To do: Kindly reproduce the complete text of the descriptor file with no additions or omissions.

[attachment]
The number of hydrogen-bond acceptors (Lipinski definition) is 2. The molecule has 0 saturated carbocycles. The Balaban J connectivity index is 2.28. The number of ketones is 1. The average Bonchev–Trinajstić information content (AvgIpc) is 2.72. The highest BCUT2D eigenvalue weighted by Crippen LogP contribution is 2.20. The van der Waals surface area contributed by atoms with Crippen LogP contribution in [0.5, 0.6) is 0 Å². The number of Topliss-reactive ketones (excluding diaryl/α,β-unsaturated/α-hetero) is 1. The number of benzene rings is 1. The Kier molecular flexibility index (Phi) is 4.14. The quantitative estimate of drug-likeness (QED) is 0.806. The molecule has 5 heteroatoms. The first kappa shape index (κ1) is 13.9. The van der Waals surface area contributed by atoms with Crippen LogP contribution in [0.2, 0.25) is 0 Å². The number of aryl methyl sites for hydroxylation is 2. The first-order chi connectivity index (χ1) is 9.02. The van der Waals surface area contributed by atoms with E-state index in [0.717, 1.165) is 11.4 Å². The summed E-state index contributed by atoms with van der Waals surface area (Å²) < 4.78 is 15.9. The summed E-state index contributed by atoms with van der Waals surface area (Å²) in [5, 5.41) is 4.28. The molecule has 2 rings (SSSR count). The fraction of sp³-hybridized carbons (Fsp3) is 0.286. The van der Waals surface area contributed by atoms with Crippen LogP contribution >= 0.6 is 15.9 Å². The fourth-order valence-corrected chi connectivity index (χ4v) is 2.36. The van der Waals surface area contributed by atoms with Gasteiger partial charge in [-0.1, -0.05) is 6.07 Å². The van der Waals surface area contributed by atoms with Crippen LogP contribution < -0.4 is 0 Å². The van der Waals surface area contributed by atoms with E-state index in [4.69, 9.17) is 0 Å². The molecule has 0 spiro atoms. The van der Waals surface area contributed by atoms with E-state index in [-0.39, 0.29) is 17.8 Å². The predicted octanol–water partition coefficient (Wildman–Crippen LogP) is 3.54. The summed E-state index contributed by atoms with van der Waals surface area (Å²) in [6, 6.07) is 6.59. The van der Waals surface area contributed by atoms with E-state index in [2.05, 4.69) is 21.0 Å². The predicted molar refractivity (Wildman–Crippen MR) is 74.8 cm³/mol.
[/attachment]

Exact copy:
The number of hydrogen-bond acceptors (Lipinski definition) is 2. The molecule has 0 saturated carbocycles. The Balaban J connectivity index is 2.28. The number of ketones is 1. The average Bonchev–Trinajstić information content (AvgIpc) is 2.72. The highest BCUT2D eigenvalue weighted by Crippen LogP contribution is 2.20. The van der Waals surface area contributed by atoms with Crippen LogP contribution in [0.5, 0.6) is 0 Å². The number of Topliss-reactive ketones (excluding diaryl/α,β-unsaturated/α-hetero) is 1. The number of benzene rings is 1. The Kier molecular flexibility index (Phi) is 4.14. The quantitative estimate of drug-likeness (QED) is 0.806. The molecule has 5 heteroatoms. The first kappa shape index (κ1) is 13.9. The van der Waals surface area contributed by atoms with Crippen LogP contribution in [0.2, 0.25) is 0 Å². The number of aryl methyl sites for hydroxylation is 2. The first-order chi connectivity index (χ1) is 9.02. The van der Waals surface area contributed by atoms with E-state index in [0.717, 1.165) is 11.4 Å². The summed E-state index contributed by atoms with van der Waals surface area (Å²) < 4.78 is 15.9. The summed E-state index contributed by atoms with van der Waals surface area (Å²) in [5, 5.41) is 4.28. The molecule has 2 rings (SSSR count). The fraction of sp³-hybridized carbons (Fsp3) is 0.286. The van der Waals surface area contributed by atoms with Crippen LogP contribution >= 0.6 is 15.9 Å². The fourth-order valence-corrected chi connectivity index (χ4v) is 2.36. The van der Waals surface area contributed by atoms with Gasteiger partial charge in [-0.1, -0.05) is 6.07 Å². The van der Waals surface area contributed by atoms with Crippen LogP contribution < -0.4 is 0 Å². The van der Waals surface area contributed by atoms with E-state index in [4.69, 9.17) is 0 Å². The molecule has 0 spiro atoms. The van der Waals surface area contributed by atoms with E-state index in [-0.39, 0.29) is 17.8 Å². The predicted octanol–water partition coefficient (Wildman–Crippen LogP) is 3.54. The summed E-state index contributed by atoms with van der Waals surface area (Å²) in [6, 6.07) is 6.59. The van der Waals surface area contributed by atoms with E-state index in [2.05, 4.69) is 21.0 Å². The predicted molar refractivity (Wildman–Crippen MR) is 74.8 cm³/mol.